Over the course of 21 football games, Mr. Irrelevant has become Mr. Irreplaceable.
Of course, the player whose standing has changed so dramatically recently is San Francisco quarterback Brock Purdy, the last player taken in the 2022 NFL draft, earning him the “Mr. Irrelevant” tag that the final player selected earns each year. But his record as a starting quarterback now stands at 17-4, and if there were legal California sportsbooks could take wagers, 49ers bettors would be profiting.
Purdy was recently named to the NFC Pro Bowl squad after leading the 49ers to the top seed in the conference in 2023 and he’s considered so essential to San Francisco’s Super Bowl hopes that head coach Kyle Shanahan is holding him out of the regular season finale against the L.A. Rams. The outcome of the game has no material effect on San Francisco and a Purdy injury could dash any hopes the 49ers have of winning the NFL title.
San Francisco 49ers Super Bowl odds
Fans can track the San Francisco 49ers Super Bowl odds here at BetCalifornia.com. DraftKings Sportsbook lists the Niners as the +220 favorite to lift the Lombardi Trophy in February.
The Purdy story is well-known among NFL fans by now, but his emergence as an MVP candidate from the depths of the draft is not entirely without some precedence. A handful of quarterbacks throughout NFL history have shrugged off the early unflattering appraisals of their talents to lead a team to a championship and, in some cases, wind up in the Pro Football Hall of Fame.
Here’s a list of 10 such quarterbacks leading up to the most remarkable overlooked QB talents in NFL history. Stay with BetCalifornia.com as we cover ongoing efforts to make legal, regulated California sports betting apps a reality.
10 Bypassed QBs Who Went On To Stardom
10. Mark Brunell, Round 5, 1993 Draft, Green Bay. Brunell was with the Packers briefly before they dealt him, and the Jacksonville Jaguars were the beneficiaries. Brunell was named to three Pro Bowl squads with Jacksonville and took the Jaguars to the AFC Championship game in 1996.
9. Matt Hasselbeck, Round 6, 1998, Green Bay. Like Brunell, Hasselback was stuck behind Hall of Famer Brett Favre and in his case, Hasselbeck wound up in Seattle. With the Seahawks, Hasselbeck was named to three Pro Bowls and led Seattle to Super Bowl XL, where they lost to Pittsburgh.
8. Mark Rypien, Round 6, 1986, Washington. Round 6, 1986, Washington. Rypien didn’t play at all for two seasons after he was drafted. But in 1991, he enjoyed a career year, leading the team to a 14-2 record and a Super Bowl victory over Buffalo. He was named the Super Bowl MVP.
7. Brad Johnson, Round 9, 1992, Minnesota. Despite his low draft status, Johnson was quietly a winning quarterback through much of his 15-year career. But he reached the NFL heights during the 2002 season by winning a Super Bowl with the Tampa Bay Buccaneers. Johnson finished with an all-time record of 72-53 as a starter playing with four teams.
6. Joe Theismann, Round 4, 1971, Miami. After Theismann was drafted, contract negotiations with the Dolphins fizzled and he spent three seasons in the Canadian Football League with Toronto. In 1974, he joined Washington in the NFL after the Dolphins traded his rights. Theismann was a punt returner for a season and was a backup to Billy Kilmer until 1978. Once Theismann became the starter, he led Washington to back-to-back Super Bowls, winning one.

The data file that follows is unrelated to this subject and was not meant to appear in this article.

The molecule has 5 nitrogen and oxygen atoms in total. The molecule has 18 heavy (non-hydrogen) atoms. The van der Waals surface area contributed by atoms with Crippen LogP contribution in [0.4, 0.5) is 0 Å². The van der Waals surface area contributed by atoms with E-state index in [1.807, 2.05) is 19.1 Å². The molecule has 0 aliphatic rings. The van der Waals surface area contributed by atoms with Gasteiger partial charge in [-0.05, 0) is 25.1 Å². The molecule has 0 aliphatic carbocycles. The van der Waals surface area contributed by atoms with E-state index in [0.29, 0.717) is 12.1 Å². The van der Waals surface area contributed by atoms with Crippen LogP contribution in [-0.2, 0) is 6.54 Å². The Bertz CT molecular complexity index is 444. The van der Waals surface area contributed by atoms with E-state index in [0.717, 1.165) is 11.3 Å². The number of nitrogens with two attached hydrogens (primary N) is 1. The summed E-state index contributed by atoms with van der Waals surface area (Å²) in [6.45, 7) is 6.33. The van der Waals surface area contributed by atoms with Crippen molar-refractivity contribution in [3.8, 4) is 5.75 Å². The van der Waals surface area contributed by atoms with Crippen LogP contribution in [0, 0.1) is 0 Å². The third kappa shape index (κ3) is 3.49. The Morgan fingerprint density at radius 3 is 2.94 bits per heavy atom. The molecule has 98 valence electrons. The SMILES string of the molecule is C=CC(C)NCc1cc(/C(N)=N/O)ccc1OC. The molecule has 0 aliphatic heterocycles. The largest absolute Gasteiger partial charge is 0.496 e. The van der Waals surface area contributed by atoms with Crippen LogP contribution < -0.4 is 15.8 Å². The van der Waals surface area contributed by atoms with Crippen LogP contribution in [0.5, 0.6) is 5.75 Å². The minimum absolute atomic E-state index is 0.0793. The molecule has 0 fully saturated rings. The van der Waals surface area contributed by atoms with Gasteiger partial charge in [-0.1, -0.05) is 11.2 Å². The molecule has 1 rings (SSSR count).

5. Kurt Warner, Undrafted, signed by St. Louis Rams in 1998. Undrafted, Warner played in the Arena Football League with the Iowa Barnstormers. In 1999, Warner led the Rams to a Super Bowl and was named the league MVP and the Super Bowl MVP. He won the distinction of league MVP again in 2001. In 2008, he took the Arizona Cardinals to the Super Bowl, where they lost to Pittsburgh. As a playoff QB, Warner was 9-4 with 31 TD passes and 14 interceptions. He is in the Pro Football Hall of Fame.
4. Roger Staubach, Round 10, 1964, Dallas. Staubach was a 10th-round pick, but it should come with an asterisk. A Heisman Trophy winner at Navy, Staubach lingered in the NFL draft mainly because most teams were wary of his military commitment. Staubach did honor that commitment, including a tour of duty in Vietnam, and the Cowboys were rewarded for their patience with one of the greatest quarterbacks of all time. The Hall of Famer took Dallas to four Super Bowls and delivered two titles for America’s Team.
3. Johnny Unitas, Round 9, 1955, Pittsburgh. The Steelers failed to realize the gem they had drafted and released Unitas. Of course, the Hall of Fame QB wound up with the Baltimore Colts, where he won three NFL championships and epitomized the gunslinger quarterback as a three-time MVP Award winner.
2. Bart Starr, Round 17, 1956, Green Bay. These days, it is hard to imagine an NFL draft that dragged on for so many rounds (though there were far fewer teams back then). Playing for a poor team, Starr was 3-15-1 as a starter in his first three seasons with Green Bay. Once head coach Vince Lombardi’s methods and work ethic took hold, Starr – the prototypical field general – led Green Bay’s march to five NFL titles, including triumphs in the first two Super Bowls. Naturally, Starr is in the Hall of Fame.
1. Tom Brady, Round 6, 2000, New England. The most celebrated quarterback of all-time and a certain Hall of Famer, Brady was left undrafted through 198 draft picks. By now, his success is legendary. Brady has been the league MVP three times, has been to the Super Bowl an astounding 10 times, and has won the championship seven times.